There are many meanings of the word Dharma. Hinduism, Buddhism, Sikhism and Jainism have their own interpretations. For me, Dharma means fulfilling the purpose for which I have entered this reality. For which I have been born to this world.
Some people may have a single purpose: to be a good mother, a father-provider, a physician, architect, musician… Yes, even politician. In each incarnation a different one. After all, we’re all immortal. It is not really a question of what we do, only how we do it.
The answer is twofold.
First, we must discover what our dharma is. We might be struggling for years fighting our destiny. Until we find it, we shall not be happy. My cousin said that you can’t always do what you like, but you can always learn to like what you do.
Perhaps. I prefer to have it both ways.
One thing, however, is certain. Until we begin to really enjoy what we are doing, we are not discharging our dharma. I am a born hedonist and I intend to remain one. I do not believe one can do one’s best unless one enjoys what one’s doing. It is of absolutely no consequence if others approve of our endeavours. Our job it to do what we like. After all, perhaps we’re paving the way for the future generations to benefit from our efforts.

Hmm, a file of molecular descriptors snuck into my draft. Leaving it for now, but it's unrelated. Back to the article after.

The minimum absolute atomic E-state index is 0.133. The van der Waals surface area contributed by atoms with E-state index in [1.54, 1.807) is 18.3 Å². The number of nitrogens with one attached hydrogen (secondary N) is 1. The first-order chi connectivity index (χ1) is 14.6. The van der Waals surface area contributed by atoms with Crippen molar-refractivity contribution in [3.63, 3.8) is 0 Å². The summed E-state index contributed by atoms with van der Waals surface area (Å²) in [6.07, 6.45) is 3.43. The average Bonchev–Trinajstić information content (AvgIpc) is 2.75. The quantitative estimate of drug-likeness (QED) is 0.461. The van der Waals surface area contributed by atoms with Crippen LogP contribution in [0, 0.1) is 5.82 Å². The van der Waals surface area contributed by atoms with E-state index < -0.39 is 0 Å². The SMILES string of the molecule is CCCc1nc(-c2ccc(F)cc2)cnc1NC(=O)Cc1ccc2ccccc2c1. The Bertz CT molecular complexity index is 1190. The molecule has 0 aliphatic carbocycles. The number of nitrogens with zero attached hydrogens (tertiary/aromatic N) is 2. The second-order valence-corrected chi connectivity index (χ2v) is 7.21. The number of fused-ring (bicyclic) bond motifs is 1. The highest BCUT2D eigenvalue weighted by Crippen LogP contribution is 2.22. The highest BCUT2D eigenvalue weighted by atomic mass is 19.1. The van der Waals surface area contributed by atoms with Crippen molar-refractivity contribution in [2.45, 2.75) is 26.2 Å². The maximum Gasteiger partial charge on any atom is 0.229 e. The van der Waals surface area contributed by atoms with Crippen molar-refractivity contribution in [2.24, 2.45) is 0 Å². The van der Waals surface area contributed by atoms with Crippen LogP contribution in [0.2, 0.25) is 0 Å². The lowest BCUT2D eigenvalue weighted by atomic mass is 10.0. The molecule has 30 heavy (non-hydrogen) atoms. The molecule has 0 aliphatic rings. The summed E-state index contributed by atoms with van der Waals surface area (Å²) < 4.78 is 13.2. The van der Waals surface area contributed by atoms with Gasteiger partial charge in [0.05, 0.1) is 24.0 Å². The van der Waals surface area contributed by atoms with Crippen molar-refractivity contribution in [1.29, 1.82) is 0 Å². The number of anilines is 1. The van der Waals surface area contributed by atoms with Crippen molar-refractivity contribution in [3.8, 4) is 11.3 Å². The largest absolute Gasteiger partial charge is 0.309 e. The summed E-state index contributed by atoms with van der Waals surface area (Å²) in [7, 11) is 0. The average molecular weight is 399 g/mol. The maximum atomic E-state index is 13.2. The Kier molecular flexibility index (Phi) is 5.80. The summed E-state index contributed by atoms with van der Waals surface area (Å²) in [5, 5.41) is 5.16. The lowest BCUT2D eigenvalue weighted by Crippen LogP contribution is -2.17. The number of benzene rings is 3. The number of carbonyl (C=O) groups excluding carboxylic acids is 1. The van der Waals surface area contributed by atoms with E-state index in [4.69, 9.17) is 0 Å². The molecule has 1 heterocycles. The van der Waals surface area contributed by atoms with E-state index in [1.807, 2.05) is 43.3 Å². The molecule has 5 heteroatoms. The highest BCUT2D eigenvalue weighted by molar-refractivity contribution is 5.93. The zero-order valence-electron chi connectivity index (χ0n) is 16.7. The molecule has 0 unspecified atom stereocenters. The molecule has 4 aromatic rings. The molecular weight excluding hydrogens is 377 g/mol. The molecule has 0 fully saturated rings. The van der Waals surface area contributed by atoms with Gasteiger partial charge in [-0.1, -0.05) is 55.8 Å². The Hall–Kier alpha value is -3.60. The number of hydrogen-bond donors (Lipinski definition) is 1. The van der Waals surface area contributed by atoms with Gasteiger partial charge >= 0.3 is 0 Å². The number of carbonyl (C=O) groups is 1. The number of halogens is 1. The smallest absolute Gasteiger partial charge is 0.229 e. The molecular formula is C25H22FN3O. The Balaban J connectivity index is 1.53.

Hence, never worry about results or appreciation. Appreciate yourself; the rest will come in its own good time—if you’re lucky, before you leave your present body. If not, who cares. You’ve done your job.
BTW, I am NOT preaching. I am sharing with you my philosophy of life. If you’d rather be miserable, that is your privilege. Good luck with that. I know people who keep making the same mistake expecting different results. Einstein called them insane. You be the judge.
So why do I write? Because it gives me pleasure. Hopefully I can share my joy with others, but it is not fundamental to my dharma. I love writing, period.
That is not to say that I do not derive pleasure from other things—like being read, receiving nice reviews, being flattered (my ego loves that, but, I repeat, it is not fundamental to my pleasure).
And then I wrote a blog: “The Third Party”. Not just “Peter and Paul”, but the overwhelming rest. I realized that my audience is extremely limited. And then it finally dawned on me. There must be a few men and women, out there, who feel lost for not finding kindred souls. I knew immediately that I found my audience.
I know that my new job, my new dharma, is to let them know that they are not alone. I am in this phase now. I still love writing. I also love knowing that there are people out there, amongst the 7 billion of us, who will no longer feel alone. Not many, but some. Yet my pleasure is multiplied manyfold.
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